EDIT > Oh, joy, my evil 666th post here. Maybe I better stay in bed tomorrow. :o

eburacum45
11-14-2012, 12:15 AM
Peter F. Hamilton has written some pretty good sci-fi epics recently, and quite a few of them include some reasonably detailed worldbuilding. It would be fun to make maps of some of his worlds.

Redrobes
11-14-2012, 09:43 AM
Id second Datoria's comment on #7. Both my fav Banks novels too tho the others have individual items in them that are awesome as well.

White Raven
12-08-2012, 03:52 PM
Most books won't have you reaching for a dictionary, unless you are new to the Engish language. Most writers are too obtuse to attempt stretching their vocabulary.

jbgibson
12-08-2012, 10:49 PM
Check out Baen Books' catalog - they frequently have teaser chapters and indeed entire free books to sample. Travis Taylor does excellent science, and doesn't dumb down the vocabulary too much. I like Zahn's people and his gadgetry, and his plots work.

mearrin69
12-09-2012, 09:16 PM
I just read the first three books in C.J. Cherryh's Chanur series. Well-written, with interesting aliens. It's a good one. Heinlein is always a good one: Moon is a Harsh Mistress, Friday...just about anything, really.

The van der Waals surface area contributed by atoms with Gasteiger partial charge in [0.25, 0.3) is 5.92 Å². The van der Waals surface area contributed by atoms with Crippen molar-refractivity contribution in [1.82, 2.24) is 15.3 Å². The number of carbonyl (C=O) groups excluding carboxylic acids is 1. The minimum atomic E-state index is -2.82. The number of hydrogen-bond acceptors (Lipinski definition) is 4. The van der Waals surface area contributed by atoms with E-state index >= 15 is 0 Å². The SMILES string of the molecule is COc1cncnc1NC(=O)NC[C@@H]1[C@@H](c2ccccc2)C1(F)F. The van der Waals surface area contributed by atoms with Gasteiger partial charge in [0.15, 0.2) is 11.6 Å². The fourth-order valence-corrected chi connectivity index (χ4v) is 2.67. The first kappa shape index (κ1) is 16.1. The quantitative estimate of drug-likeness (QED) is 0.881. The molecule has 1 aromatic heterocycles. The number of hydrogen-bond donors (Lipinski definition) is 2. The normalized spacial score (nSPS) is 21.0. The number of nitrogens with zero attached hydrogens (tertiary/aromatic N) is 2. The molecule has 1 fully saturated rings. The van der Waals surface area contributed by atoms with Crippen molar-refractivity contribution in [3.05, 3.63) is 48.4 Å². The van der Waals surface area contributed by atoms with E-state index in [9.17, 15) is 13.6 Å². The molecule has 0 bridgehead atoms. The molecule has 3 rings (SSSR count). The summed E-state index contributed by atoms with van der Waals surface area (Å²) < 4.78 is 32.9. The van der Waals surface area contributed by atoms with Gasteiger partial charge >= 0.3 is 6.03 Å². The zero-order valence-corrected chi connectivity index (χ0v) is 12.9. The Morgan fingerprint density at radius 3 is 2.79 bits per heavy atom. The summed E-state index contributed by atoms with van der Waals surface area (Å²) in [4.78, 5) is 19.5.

M

enigma_818
12-09-2012, 09:35 PM
A saga that I have really enjoyed to read is the Seafort Saga. Written by David Feintuch (i think i have the ei around the right way). The first book is called Midshipman's Hope, I highly recommend it. If you enjoy it, there are 6 more following it.

quicksilver
01-08-2013, 11:36 AM
Neal Stephenson has been mentioned already but I'll mention him again because he's awesome. My screen name is from the first book of his History of the World trilogy.

William Gibson is also pretty amazing. Nueromancer is a good one to start with. I believe he was the first to ever use the term cyberspace.

The most recent thing I've read that's relevant to this thread is Deep Six by Jack McDevitt. No dictionary needed, but some great characters and the science aspects, while basic, are still pretty neat. It's even got a map!

steelwarrior
01-26-2013, 08:42 AM
As reccomended by Lukc, the Dan Simmons' books are awesome. Hyperion / Endymion, that's my Sci-fi bible.

WillP
05-06-2013, 10:40 AM